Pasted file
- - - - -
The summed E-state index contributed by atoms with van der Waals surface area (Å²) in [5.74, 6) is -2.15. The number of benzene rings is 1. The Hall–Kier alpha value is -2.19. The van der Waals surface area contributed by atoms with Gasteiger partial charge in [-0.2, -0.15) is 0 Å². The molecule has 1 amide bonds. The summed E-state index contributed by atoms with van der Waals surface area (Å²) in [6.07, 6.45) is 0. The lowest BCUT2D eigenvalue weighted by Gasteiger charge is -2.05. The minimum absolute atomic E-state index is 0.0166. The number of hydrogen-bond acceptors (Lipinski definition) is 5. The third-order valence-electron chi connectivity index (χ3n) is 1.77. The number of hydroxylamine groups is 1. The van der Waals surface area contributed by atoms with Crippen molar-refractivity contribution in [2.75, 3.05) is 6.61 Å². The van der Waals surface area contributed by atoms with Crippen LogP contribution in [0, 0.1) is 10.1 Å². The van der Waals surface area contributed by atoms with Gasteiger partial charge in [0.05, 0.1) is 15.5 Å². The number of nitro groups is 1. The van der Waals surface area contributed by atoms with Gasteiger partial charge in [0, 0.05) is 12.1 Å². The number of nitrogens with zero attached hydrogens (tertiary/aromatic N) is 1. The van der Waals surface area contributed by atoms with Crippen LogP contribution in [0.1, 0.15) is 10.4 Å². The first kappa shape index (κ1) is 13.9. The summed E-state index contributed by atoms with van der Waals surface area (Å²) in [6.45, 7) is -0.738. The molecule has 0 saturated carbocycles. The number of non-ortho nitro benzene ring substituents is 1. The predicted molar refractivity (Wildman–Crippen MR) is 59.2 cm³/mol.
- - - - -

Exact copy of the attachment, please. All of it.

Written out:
The summed E-state index contributed by atoms with van der Waals surface area (Å²) in [5.74, 6) is -2.15. The number of benzene rings is 1. The Hall–Kier alpha value is -2.19. The van der Waals surface area contributed by atoms with Gasteiger partial charge in [-0.2, -0.15) is 0 Å². The molecule has 1 amide bonds. The summed E-state index contributed by atoms with van der Waals surface area (Å²) in [6.07, 6.45) is 0. The lowest BCUT2D eigenvalue weighted by Gasteiger charge is -2.05. The minimum absolute atomic E-state index is 0.0166. The number of hydrogen-bond acceptors (Lipinski definition) is 5. The third-order valence-electron chi connectivity index (χ3n) is 1.77. The number of hydroxylamine groups is 1. The van der Waals surface area contributed by atoms with Crippen molar-refractivity contribution in [2.75, 3.05) is 6.61 Å². The van der Waals surface area contributed by atoms with Crippen LogP contribution in [0, 0.1) is 10.1 Å². The van der Waals surface area contributed by atoms with Gasteiger partial charge in [0.05, 0.1) is 15.5 Å². The number of nitro groups is 1. The van der Waals surface area contributed by atoms with Gasteiger partial charge in [0, 0.05) is 12.1 Å². The number of nitrogens with zero attached hydrogens (tertiary/aromatic N) is 1. The van der Waals surface area contributed by atoms with Crippen LogP contribution in [0.1, 0.15) is 10.4 Å². The first kappa shape index (κ1) is 13.9. The summed E-state index contributed by atoms with van der Waals surface area (Å²) in [6.45, 7) is -0.738. The molecule has 0 saturated carbocycles. The number of non-ortho nitro benzene ring substituents is 1. The predicted molar refractivity (Wildman–Crippen MR) is 59.2 cm³/mol.